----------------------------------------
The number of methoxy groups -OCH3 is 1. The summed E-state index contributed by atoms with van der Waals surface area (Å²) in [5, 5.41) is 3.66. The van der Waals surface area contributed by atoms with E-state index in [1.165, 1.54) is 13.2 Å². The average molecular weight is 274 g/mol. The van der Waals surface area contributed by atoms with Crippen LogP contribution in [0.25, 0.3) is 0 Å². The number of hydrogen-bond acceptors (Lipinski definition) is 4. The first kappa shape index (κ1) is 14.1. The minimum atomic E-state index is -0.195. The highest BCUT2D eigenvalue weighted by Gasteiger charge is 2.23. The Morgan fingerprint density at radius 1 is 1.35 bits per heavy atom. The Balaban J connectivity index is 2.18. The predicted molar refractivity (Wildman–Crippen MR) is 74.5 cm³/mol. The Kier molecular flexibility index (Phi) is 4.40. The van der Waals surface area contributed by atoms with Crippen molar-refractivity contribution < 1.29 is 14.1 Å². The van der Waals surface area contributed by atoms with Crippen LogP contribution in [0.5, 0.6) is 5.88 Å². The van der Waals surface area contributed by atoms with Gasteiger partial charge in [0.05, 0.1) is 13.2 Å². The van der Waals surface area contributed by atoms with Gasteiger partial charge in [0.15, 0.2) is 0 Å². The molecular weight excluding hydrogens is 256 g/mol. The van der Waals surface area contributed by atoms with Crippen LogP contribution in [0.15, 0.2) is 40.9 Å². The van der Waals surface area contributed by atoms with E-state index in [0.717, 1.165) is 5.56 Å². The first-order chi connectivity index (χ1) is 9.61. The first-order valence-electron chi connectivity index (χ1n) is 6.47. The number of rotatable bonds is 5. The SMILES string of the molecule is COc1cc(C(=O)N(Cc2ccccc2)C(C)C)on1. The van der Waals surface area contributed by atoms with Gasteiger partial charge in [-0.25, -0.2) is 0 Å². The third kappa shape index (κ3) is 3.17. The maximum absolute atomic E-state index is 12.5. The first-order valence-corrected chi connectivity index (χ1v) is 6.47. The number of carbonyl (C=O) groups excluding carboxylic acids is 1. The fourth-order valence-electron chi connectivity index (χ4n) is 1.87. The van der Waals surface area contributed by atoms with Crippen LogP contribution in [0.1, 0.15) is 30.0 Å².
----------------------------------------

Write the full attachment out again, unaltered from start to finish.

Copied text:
The number of methoxy groups -OCH3 is 1. The summed E-state index contributed by atoms with van der Waals surface area (Å²) in [5, 5.41) is 3.66. The van der Waals surface area contributed by atoms with E-state index in [1.165, 1.54) is 13.2 Å². The average molecular weight is 274 g/mol. The van der Waals surface area contributed by atoms with Crippen LogP contribution in [0.25, 0.3) is 0 Å². The number of hydrogen-bond acceptors (Lipinski definition) is 4. The first kappa shape index (κ1) is 14.1. The minimum atomic E-state index is -0.195. The highest BCUT2D eigenvalue weighted by Gasteiger charge is 2.23. The Morgan fingerprint density at radius 1 is 1.35 bits per heavy atom. The Balaban J connectivity index is 2.18. The predicted molar refractivity (Wildman–Crippen MR) is 74.5 cm³/mol. The Kier molecular flexibility index (Phi) is 4.40. The van der Waals surface area contributed by atoms with Crippen molar-refractivity contribution < 1.29 is 14.1 Å². The van der Waals surface area contributed by atoms with Crippen LogP contribution in [0.5, 0.6) is 5.88 Å². The van der Waals surface area contributed by atoms with Gasteiger partial charge in [0.05, 0.1) is 13.2 Å². The van der Waals surface area contributed by atoms with Gasteiger partial charge in [0.15, 0.2) is 0 Å². The molecular weight excluding hydrogens is 256 g/mol. The van der Waals surface area contributed by atoms with Crippen LogP contribution in [0.15, 0.2) is 40.9 Å². The van der Waals surface area contributed by atoms with E-state index in [0.717, 1.165) is 5.56 Å². The first-order chi connectivity index (χ1) is 9.61. The first-order valence-electron chi connectivity index (χ1n) is 6.47. The number of rotatable bonds is 5. The SMILES string of the molecule is COc1cc(C(=O)N(Cc2ccccc2)C(C)C)on1. The van der Waals surface area contributed by atoms with Gasteiger partial charge in [-0.25, -0.2) is 0 Å². The third kappa shape index (κ3) is 3.17. The maximum absolute atomic E-state index is 12.5. The first-order valence-corrected chi connectivity index (χ1v) is 6.47. The number of carbonyl (C=O) groups excluding carboxylic acids is 1. The fourth-order valence-electron chi connectivity index (χ4n) is 1.87. The van der Waals surface area contributed by atoms with Crippen LogP contribution in [0.1, 0.15) is 30.0 Å².